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One of the best words you can pair with skin health is collagen. That’s because the more of it you have, the bouncier, smoother, and fine-line free your face is.
“Collagen is the most abundant protein in the body,” says Rina Allawh, M.D., a board-certified dermatologist with Schweiger Dermatology Group in King of Prussia, PA. “Essentially, these are long, large molecules with chains of amino acids. Together, collagen is responsible for keeping skin strong and firm and plays an important role in wound healing.”
Your body begins to produce less collagen with age—and your skin pays the price. Dr. Allawh tells patients that after age 20, the skin produces 1% less collagen each year. More dramatic visible changes appear in your 30s and 40s, as fine lines and wrinkles begin to creep in.
Because of this, many people choose to add collagen to their diet or beauty routine—say, in the form of a collagen mask. After all, collagen helps skin hold onto water and stay moisturized, giving it that smooth, plump look, Dr. Allawh adds. Why not add it to a hydration-boosting mask for extra oomph, right?
But does applying collagen topically really prompt your skin to make more of the essential protein? We asked dermatologists to set the record straight.
What are collagen masks, exactly?
These are creams, gels, or sheet masks designed to be applied to your face that contain collagen as an ingredient. The idea is that you leave them on skin for a set amount of time and the collagen from the product absorbs into your skin where it works to decrease lines, wrinkles, and sagging.
When applied topically, via a mask, “the concern is whether or not the collagen protein will penetrate the top layer of skin,” Dr. Allawh says. For that reason, she advises looking for a product that contains the ingredients hydrolyzed collagen or collagen amino acids for better absorption. Some collagen masks simply list collagen as an ingredient, which may mean that these products contain molecules that won’t be well absorbed.
Hydrolyzed collagen is more readily absorbed into the top layer of skin because this indicates that the collagen has been broken down into groups or chains of amino acids, which are much smaller. Hydrolyzed collagen also acts as an antioxidant, notes a 2020 review in the journal Antioxidants.
So, as your skin soaks up the amino acids, the idea is that collagen production may increase. “There isn’t a lot of great data out there in the scientific literature about how effective collagen masks are. We know hydrolyzed collagen can penetrate the upper layers of skin to stimulate new collagen in skin, but we still need more studies that analyze how effective this is,” Dr. Allawh says.
However, one small study on 60 middle-aged women published in the Journal of Cosmetic Dermatology found that those who applied a topical hydrolyzed collagen product for one month benefitted from a rise in the moisture content of their skin and greater elasticity compared to a placebo. (Another group consumed oral collagen. After 90 days their pore size decreased.) That said, larger, more conclusive studies are needed to determine the true effectiveness of collagen-infused skincare products.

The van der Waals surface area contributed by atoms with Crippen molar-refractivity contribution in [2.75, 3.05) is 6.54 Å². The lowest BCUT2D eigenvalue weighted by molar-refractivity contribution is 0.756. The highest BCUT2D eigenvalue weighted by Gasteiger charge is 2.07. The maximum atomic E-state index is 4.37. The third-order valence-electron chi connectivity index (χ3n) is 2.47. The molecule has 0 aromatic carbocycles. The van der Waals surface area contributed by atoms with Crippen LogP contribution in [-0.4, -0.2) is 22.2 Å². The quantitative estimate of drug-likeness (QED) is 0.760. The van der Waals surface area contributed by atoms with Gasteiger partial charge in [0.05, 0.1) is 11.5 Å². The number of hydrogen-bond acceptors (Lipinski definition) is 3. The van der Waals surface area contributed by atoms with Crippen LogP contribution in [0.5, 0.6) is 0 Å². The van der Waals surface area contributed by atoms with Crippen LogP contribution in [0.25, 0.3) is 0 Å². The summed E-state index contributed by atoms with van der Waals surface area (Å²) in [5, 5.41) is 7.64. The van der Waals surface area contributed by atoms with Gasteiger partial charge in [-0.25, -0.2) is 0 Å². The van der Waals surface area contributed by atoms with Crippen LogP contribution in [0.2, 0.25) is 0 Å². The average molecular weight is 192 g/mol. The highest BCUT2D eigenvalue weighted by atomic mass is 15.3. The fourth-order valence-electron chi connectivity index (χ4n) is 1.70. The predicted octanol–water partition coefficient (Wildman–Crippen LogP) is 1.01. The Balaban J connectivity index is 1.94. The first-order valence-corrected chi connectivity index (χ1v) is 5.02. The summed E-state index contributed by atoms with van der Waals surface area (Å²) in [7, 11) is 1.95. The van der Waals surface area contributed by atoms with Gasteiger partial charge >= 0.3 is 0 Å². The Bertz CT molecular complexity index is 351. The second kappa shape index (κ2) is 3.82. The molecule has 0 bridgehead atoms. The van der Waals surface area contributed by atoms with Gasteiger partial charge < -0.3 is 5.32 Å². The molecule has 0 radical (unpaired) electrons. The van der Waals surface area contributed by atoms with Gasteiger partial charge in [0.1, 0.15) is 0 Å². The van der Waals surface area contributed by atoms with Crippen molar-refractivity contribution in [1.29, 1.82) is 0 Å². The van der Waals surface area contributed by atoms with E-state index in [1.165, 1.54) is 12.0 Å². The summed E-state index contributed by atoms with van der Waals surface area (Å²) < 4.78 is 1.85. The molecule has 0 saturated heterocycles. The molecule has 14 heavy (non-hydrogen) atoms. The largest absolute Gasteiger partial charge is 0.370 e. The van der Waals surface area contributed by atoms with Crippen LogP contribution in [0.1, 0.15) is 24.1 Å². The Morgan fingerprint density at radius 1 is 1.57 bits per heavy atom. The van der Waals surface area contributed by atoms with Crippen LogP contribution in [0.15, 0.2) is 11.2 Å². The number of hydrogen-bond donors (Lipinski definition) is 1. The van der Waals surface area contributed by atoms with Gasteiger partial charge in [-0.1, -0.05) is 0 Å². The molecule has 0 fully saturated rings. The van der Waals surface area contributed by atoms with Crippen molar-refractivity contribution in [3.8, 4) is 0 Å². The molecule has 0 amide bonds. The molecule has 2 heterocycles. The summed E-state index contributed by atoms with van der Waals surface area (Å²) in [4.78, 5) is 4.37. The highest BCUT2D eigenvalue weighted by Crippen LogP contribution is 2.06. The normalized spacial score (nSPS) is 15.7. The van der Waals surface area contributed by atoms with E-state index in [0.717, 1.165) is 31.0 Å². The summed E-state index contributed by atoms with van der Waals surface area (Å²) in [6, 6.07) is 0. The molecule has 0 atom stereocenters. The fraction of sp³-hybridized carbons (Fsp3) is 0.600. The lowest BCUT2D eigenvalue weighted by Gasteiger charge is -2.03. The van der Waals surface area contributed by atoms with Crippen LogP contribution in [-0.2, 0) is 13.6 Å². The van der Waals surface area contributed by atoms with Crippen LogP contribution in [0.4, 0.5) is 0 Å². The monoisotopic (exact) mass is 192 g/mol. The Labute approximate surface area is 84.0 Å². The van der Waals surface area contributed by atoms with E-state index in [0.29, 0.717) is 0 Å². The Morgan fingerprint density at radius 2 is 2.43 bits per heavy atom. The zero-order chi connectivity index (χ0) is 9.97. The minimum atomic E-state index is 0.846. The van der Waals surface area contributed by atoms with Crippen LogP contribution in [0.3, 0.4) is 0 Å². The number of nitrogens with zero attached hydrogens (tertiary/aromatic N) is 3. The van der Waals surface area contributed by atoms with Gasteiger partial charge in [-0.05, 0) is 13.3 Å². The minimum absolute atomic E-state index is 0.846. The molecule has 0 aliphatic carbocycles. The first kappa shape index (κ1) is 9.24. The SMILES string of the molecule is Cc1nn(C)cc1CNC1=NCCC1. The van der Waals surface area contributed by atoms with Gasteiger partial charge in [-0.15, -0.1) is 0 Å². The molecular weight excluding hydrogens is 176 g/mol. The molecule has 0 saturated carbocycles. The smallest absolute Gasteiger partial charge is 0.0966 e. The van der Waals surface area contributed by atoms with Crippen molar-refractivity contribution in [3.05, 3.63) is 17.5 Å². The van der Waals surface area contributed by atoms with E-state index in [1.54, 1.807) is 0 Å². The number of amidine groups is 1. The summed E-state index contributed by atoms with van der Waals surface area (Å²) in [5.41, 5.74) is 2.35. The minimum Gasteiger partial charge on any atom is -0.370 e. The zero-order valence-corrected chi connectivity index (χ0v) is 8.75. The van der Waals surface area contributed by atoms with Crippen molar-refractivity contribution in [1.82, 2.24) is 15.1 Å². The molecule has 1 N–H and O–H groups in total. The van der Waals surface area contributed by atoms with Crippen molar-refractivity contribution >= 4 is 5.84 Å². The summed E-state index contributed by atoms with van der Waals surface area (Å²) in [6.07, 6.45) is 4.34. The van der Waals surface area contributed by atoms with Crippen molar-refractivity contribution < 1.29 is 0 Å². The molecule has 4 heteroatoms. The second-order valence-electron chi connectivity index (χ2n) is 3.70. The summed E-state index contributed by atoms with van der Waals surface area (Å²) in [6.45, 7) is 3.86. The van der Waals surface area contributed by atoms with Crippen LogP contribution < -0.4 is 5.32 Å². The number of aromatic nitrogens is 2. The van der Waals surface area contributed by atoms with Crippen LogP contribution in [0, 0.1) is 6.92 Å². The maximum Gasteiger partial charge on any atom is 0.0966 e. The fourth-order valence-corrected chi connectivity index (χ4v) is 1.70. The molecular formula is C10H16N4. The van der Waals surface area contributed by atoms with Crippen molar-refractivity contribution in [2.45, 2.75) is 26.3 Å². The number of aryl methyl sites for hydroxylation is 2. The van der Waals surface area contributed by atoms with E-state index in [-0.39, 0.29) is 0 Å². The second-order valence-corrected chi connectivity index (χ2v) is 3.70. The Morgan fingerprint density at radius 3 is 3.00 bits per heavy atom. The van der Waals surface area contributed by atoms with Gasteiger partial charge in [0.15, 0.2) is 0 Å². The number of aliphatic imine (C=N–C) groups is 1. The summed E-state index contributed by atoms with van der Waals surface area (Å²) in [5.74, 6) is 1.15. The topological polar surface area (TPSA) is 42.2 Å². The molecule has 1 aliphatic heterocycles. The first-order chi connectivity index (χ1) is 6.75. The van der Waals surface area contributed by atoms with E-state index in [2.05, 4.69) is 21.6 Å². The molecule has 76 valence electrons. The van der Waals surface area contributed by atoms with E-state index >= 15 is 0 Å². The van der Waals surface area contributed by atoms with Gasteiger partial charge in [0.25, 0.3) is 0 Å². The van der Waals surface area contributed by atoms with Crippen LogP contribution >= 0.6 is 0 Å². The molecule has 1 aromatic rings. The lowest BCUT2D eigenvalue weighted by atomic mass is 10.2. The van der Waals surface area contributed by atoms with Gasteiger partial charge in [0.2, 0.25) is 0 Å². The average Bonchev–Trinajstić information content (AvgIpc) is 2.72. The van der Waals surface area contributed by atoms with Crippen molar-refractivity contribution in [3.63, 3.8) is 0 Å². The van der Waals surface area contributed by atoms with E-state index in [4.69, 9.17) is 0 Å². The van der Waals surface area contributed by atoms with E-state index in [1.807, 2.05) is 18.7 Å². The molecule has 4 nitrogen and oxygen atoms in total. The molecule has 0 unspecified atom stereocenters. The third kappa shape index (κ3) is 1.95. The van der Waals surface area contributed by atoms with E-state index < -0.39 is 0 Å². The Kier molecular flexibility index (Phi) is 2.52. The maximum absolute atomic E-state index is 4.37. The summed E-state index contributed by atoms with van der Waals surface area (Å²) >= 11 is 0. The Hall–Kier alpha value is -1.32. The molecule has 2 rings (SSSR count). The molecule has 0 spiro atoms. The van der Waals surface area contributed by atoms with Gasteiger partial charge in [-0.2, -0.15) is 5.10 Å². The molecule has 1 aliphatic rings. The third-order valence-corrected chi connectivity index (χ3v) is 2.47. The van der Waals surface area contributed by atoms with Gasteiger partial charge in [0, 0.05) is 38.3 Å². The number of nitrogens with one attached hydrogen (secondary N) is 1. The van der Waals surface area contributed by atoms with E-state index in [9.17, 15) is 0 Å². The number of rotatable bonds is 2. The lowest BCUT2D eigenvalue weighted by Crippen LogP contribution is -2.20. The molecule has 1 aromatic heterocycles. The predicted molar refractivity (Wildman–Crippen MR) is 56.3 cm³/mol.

Do collagen masks have any side effects?
Topical collagen itself is unlikely to be a skin irritator, says Dr. Allawh. But it’s likely that the product you choose will contain additional supporting ingredients to boost the anti-aging results. These may include antioxidants like vitamin C or botanical extracts, and those could cause side effects in certain skin types. Even though these are “natural,” they can be irritating, says Dr. Allawh. Added fragrances may also trigger angry, red skin.
If you apply the collagen mask and feel immediate tingling, burning, or see redness in your skin, she recommends taking it off right away. On the other hand, if you feel a pleasant cooling sensation followed by a gentle tingling, this is more normal.
Make sure you’re reading the directions on the mask and removing it at the recommended time. For best results, Dr. Allawh recommends washing skin first with a gentle face wash (such as Cetaphil or CeraVe), applying the collagen mask treatment, and following up with a thin layer of moisturizer on top.
Do other products effectively boost skin’s collagen?
The gold standard ingredient to stimulate collagen production is a retinoid (or a weaker form called retinol), which is a vitamin A derivative, says Dr. Allawh. Retinoids are proven to be effective in counteracting wrinkles, sagging, discoloration, and rough texture, notes a study in the American Journal of Clinical Dermatology. (Retinoids can be irritating, but an alternative called bakuchiol has been found to work just as well while being gentle on skin.)
She also recommends applying a vitamin C serum, which protects against environmental aggressors that lead to aging skin damage, lightens discolorations, and—yep—amps up collagen production, too.
To step up results, talk to your dermatologist about laser treatments or radiofrequency devices, some of which have minimum to no downtime and help boost collagen and elastin production in the skin, says Dr. Allawh.
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